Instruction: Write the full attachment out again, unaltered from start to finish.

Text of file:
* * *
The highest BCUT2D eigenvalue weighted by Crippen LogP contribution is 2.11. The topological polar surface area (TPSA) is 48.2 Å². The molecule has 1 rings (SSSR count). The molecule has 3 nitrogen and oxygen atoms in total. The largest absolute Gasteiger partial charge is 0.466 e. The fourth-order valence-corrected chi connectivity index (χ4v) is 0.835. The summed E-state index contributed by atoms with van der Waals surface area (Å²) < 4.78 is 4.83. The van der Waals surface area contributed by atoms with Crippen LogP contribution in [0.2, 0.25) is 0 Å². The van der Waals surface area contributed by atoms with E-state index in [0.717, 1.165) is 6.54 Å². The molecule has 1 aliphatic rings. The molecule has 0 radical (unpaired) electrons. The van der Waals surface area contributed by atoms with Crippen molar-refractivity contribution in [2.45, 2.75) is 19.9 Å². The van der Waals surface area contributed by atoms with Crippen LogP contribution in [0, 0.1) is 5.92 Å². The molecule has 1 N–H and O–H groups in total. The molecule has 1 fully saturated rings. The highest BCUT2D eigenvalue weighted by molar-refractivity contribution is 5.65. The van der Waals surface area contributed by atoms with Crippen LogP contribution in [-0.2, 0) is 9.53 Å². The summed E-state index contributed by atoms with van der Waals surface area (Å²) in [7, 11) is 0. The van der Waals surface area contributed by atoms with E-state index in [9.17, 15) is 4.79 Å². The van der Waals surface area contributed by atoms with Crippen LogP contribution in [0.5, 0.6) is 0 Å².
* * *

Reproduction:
The highest BCUT2D eigenvalue weighted by Crippen LogP contribution is 2.11. The topological polar surface area (TPSA) is 48.2 Å². The molecule has 1 rings (SSSR count). The molecule has 3 nitrogen and oxygen atoms in total. The largest absolute Gasteiger partial charge is 0.466 e. The fourth-order valence-corrected chi connectivity index (χ4v) is 0.835. The summed E-state index contributed by atoms with van der Waals surface area (Å²) < 4.78 is 4.83. The van der Waals surface area contributed by atoms with Crippen LogP contribution in [0.2, 0.25) is 0 Å². The van der Waals surface area contributed by atoms with E-state index in [0.717, 1.165) is 6.54 Å². The molecule has 1 aliphatic rings. The molecule has 0 radical (unpaired) electrons. The van der Waals surface area contributed by atoms with Crippen molar-refractivity contribution in [2.45, 2.75) is 19.9 Å². The van der Waals surface area contributed by atoms with Crippen LogP contribution in [0, 0.1) is 5.92 Å². The molecule has 1 N–H and O–H groups in total. The molecule has 1 fully saturated rings. The highest BCUT2D eigenvalue weighted by molar-refractivity contribution is 5.65. The van der Waals surface area contributed by atoms with Crippen LogP contribution in [-0.2, 0) is 9.53 Å². The summed E-state index contributed by atoms with van der Waals surface area (Å²) in [7, 11) is 0. The van der Waals surface area contributed by atoms with E-state index in [9.17, 15) is 4.79 Å². The van der Waals surface area contributed by atoms with Crippen LogP contribution in [0.5, 0.6) is 0 Å².